Wyoming goes back to court over USFWS rejection of its wolf management plan

Wyoming’s wolf conservation plan has now been rejected twice by USFWS, mostly because it in effect limits wolves in Wyoming to Yellowstone National Park, which Wyoming hopes will maintain the mininum number of wolf packs required for recovery in the state.

Granted the Wyoming plan would allow wolves to wander as “trophy big game” animals in the 3 wilderness areas immediately adjacent to YNP, but not a single wolf pack uses these wilderness areas year round. Outside of these areas (and Grand Teton National Park, which is too small to entirely contain one wolf pack), wolves could be killed year round for any reason by anyone.

Worse still, the Wyoming plan would also allow the killing of Yellowstone Park wolves if they leave the Park, and the Druid Pack and Mollies Pack both often leave to the east and wander outside the “protected” North Absaroka, Washakie, and Teton Wilderness areas.

The Wyoming wolf population stopped growing a few years back, but this year it resumed growth, and now there are over 300 wolves (including YNP wolves) in the “energy company” state.

Wyoming Game and Fish likes to argue that wolves are reducing the elk population, but in fact the elk population in the state remains above the “target” of the Department. Wolves may be the only thing being done in Wyoming to control the spread of chronic wasting disease, especially the new wolf packs which live on the eastern outskirts of the Greater Yellowstone. That is where CWD is moving in. It has been hypothesized that wolves might be able to detect a “mad elk” or mad deer before it becomes highly infective, and kill it. This has not been proven, and under the head-in-the-sand stance of Wyoming government, we will not get the chance to know.

Here is the story by Cat Urbigkit in the Jackson Hole Star Tribune.

If Wyoming’s plan gets approval, over 150 wolves could be shot, run-over, tortured, etc. by anyone for any reason.

The Gooseberry Creek Country, where the new Gooseberry Pack may be the front line (and only line) defense against the spread of chronic wasting disease. Photo by Ralph Maughan

This area is SE of the town of Meeteetse.



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  1. Ronnie Avatar

    Amazing,, they just won’t give in and all the while another year of potential wolf management by the state passes by.. Wyoming now wants to intervene if wolves are “harrassing” elk on the feedgrounds.”????? What tha? So I suppose it’s better to bump ’em away from their prey base, so they can move on to beef? Not to mention, this would allow large groups of elk to stay nice and bunched up to spread disease. I wonder how these folks will look at wolves when disease becomes the limiting factor in elk herds?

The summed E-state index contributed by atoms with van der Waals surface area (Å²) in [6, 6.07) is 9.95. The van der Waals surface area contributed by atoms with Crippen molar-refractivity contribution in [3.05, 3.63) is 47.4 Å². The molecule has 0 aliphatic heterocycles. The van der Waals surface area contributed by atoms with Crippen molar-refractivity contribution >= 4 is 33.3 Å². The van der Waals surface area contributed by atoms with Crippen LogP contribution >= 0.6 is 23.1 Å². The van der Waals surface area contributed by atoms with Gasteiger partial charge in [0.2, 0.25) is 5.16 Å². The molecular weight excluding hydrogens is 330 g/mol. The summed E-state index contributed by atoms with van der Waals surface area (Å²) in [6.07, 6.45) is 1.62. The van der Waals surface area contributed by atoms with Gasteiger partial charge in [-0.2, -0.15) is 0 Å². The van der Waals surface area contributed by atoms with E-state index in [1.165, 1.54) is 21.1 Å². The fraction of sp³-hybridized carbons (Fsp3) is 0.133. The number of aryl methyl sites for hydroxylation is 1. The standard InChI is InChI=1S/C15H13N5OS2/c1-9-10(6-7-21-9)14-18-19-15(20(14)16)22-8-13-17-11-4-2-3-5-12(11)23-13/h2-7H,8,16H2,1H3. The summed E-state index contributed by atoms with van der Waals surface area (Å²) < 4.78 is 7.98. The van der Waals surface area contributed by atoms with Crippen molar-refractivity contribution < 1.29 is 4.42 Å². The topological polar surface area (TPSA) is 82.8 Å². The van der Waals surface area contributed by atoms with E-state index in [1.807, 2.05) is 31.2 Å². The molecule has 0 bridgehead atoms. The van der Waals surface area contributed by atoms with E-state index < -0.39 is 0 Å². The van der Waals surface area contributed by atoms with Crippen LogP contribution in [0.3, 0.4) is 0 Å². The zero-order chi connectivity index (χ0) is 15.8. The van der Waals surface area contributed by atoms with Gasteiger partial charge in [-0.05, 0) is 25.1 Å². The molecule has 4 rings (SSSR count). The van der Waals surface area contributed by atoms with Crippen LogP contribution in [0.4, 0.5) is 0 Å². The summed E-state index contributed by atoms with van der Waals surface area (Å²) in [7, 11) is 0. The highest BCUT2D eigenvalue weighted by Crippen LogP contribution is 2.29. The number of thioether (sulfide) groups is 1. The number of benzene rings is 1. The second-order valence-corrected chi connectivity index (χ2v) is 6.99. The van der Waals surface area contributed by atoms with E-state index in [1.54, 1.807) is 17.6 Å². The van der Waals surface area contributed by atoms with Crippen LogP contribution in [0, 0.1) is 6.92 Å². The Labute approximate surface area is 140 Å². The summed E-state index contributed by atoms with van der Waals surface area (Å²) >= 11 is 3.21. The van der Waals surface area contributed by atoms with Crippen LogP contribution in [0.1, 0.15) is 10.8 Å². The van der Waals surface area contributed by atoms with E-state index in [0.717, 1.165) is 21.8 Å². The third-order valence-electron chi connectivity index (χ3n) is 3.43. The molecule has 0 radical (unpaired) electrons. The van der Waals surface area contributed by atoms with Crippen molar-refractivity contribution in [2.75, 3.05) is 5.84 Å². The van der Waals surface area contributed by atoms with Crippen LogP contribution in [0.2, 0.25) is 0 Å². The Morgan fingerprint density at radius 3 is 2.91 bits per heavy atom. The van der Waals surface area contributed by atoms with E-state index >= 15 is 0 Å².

Reading this reiterates the fact that There are many in Wyoming who have had and still have harsh feelings towards the Federal government which is what I feel a large part of this is due to.
    Less elk hunting opportunities for people has to do with LAZY people who don’t want to change their hunting techniques due to changed behavior in elk.. Hunting in my opinion never has been nor ever should be a guaranteed thing, it SHOULD require hard work and I for one don’t mind competition from wolves.

  2. Alan Avatar

    Add to Ronnie’s note this fact: The number of hunters is declining across the country. In Pennsylvania, about 1.1 million hunters went out for white-tailed deer as recently as 10 years ago. Now, the number has fallen to about 900,000 and shows signs of slipping further. This is bad news for agencies, like the Pennsylvania Game Commission, that get all of their funding revenue from the sale of licenses and tags. All the more reason for states to choose the Missouri model for funding their wildlife agency. In Missouri, the Department of Conservation gets two-thirds of its budget from the revenue raised by the conservation sales tax (one-eighth of one percent).
    On top of this, more and more hunters are becoming lazier and lazier, choosing to hunt from spots as close to a road as they can get.

  3. Dale C. Ditolla Avatar
    Dale C. Ditolla


    I noticed you posted the mid-year report for the Yellowstone and Idaho wolf populations recently but nothing for the Wyoming population. Here is the mid-year report for the Wyoming population from the USFWS Gray Wolf Weekly Report, 9/15-9/22 if you would like to post it:

    Wyoming (outside YNP) = 166 wolves; 17 packs producing 51 pups; 4 more suspected packs. Growth rate = 23%. Confirmed Packs- 1) Beartooth- 5, ?, 5; 2) Sunlight Basin-11, 5,16; 3) Absaroka- 6, 3, 9; 4) Greybull River- 2, 6, 8; 5) Rock Creek- 3, 2, 5; 6) South Fork- 7, 3, 4; 7) New South Fork- 3, 2, 5; 8 ) Gooseberry- 2, 5, 7; 9) Teton- 5, 0, 5; 10) Buffalo- 8, 9,17; 11) Pacific Creek- 9, 4,13; 12) Washakie- 6, 5, 11; 13) East Fork- 8, ?, 8; 14) Black Butte- 3, ?, 3; 15) Gros Ventre- 2, 4, 6; 16) Bliss Creek- 4, 2, 6; 17) Prospect- 3, 1, 4; Suspected packs 18) Cub Creek- 3, ?, 3; 19) Flat Creek- 6, ?, 6; 20) Sage- 2, ?, 2; 21) Togwottee- 4, ?, 4; Misc. Wolves Carter Mtn.- 2, 0, 2; Big Piney- 4, ?, 4; Daniel- 4, ?, 4; Kemmerer/Hamsfork- 2-4, ?, 2- 4; Big Horn Mtns.- 1-2, 0,1-2.


    Thanks for posting it. I meant to do a story on Wyoming wolves too, but didn’t get a good connection with Mike Jimenez for a good analysis. Ralph M.


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Ralph Maughan